this.addBiome(mapper, Climate.Parameter.point(0.4F), Climate.Parameter.point(0.0F), Climate.Parameter.point(0.0F), Climate.Parameter.point(0.0F), Climate.Parameter.point(0.0F), Climate.Parameter.point(0.0F), 0.0F, Biomes.CRIMSON_FOREST);
        this.addBiome(mapper, Climate.Parameter.point(0.0F), Climate.Parameter.point(0.5F), Climate.Parameter.point(0.0F), Climate.Parameter.point(0.0F), Climate.Parameter.point(0.0F), Climate.Parameter.point(0.0F), 0.375F, Biomes.WARPED_FOREST);
        this.addBiome(mapper, Climate.Parameter.point(-0.5F), Climate.Parameter.point(0.0F), Climate.Parameter.point(0.0F), Climate.Parameter.point(0.0F), Climate.Parameter.point(0.0F), Climate.Parameter.point(0.0F), 0.175F, Biomes.BASALT_DELTAS);
    }

Vanilla's complete approach to overworld biomes can be found in OverworldBiomeBuilder. Mods may choose to replicate this, replacing certain biomes for their own. Alternatively, mods may use this.addBiomeSimilar(mapper, similarVanillaBiome, biome) within their overridden addOverworldBiomes. This allows adding biomes that generate under the same circumstances as a given vanilla biome. For example, this.addBiomeSimilar(mapper, Biomes.PLAINS, MyModBiomes.SOME_BIOME) would allow SOME_BIOME to generate in the same locations as Vanilla's plains biome.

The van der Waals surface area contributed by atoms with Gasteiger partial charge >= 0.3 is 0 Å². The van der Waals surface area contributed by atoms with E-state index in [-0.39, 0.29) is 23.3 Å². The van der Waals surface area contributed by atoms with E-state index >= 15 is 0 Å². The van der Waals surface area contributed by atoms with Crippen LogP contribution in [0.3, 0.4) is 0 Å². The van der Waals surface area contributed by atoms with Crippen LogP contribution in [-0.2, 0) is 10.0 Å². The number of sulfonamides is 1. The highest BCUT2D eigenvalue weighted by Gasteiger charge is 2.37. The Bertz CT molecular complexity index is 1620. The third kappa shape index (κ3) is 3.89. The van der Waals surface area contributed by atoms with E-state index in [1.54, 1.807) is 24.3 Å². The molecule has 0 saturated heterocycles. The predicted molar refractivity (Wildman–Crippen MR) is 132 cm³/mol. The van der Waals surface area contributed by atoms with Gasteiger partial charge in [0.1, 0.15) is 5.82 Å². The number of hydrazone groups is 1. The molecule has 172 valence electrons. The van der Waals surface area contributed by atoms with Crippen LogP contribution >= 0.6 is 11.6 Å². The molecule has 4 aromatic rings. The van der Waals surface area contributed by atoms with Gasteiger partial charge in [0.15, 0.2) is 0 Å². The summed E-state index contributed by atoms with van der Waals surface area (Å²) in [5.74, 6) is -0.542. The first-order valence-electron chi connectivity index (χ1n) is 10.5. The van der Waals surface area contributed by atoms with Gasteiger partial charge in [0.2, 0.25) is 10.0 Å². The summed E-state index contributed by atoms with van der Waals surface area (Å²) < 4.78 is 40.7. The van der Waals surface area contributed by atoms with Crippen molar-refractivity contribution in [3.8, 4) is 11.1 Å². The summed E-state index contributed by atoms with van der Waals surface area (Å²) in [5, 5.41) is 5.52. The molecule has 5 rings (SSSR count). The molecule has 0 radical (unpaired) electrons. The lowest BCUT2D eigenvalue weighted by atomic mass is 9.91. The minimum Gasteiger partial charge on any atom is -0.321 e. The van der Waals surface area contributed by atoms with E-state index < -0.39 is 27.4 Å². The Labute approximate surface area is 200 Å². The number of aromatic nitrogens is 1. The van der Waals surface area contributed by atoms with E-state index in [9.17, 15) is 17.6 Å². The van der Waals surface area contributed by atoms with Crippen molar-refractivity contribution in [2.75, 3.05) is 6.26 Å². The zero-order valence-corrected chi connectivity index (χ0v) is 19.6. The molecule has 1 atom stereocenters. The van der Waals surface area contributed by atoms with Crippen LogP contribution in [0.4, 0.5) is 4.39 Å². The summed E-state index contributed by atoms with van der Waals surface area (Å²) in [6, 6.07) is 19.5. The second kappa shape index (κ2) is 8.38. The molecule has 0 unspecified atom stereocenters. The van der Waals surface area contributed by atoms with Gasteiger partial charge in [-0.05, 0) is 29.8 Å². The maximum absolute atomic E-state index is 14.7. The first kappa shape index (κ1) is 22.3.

It's important to appreciate that biomes are normally designed to generate within specific climates. Knowing this, you may wish to fill up your region with Vanilla biomes in the climates that your mod doesn't use. For example, if your mod only adds desert biomes, you may wish to add snowy biomes from Vanilla to your region. For those that do not wish to worry about this, this.addModifiedVanillaOverworldBiomes exists, which allows using Vanilla's entire approach to overworld biomes except with certain biomes swapped for those in your mod. An example of this can be found here.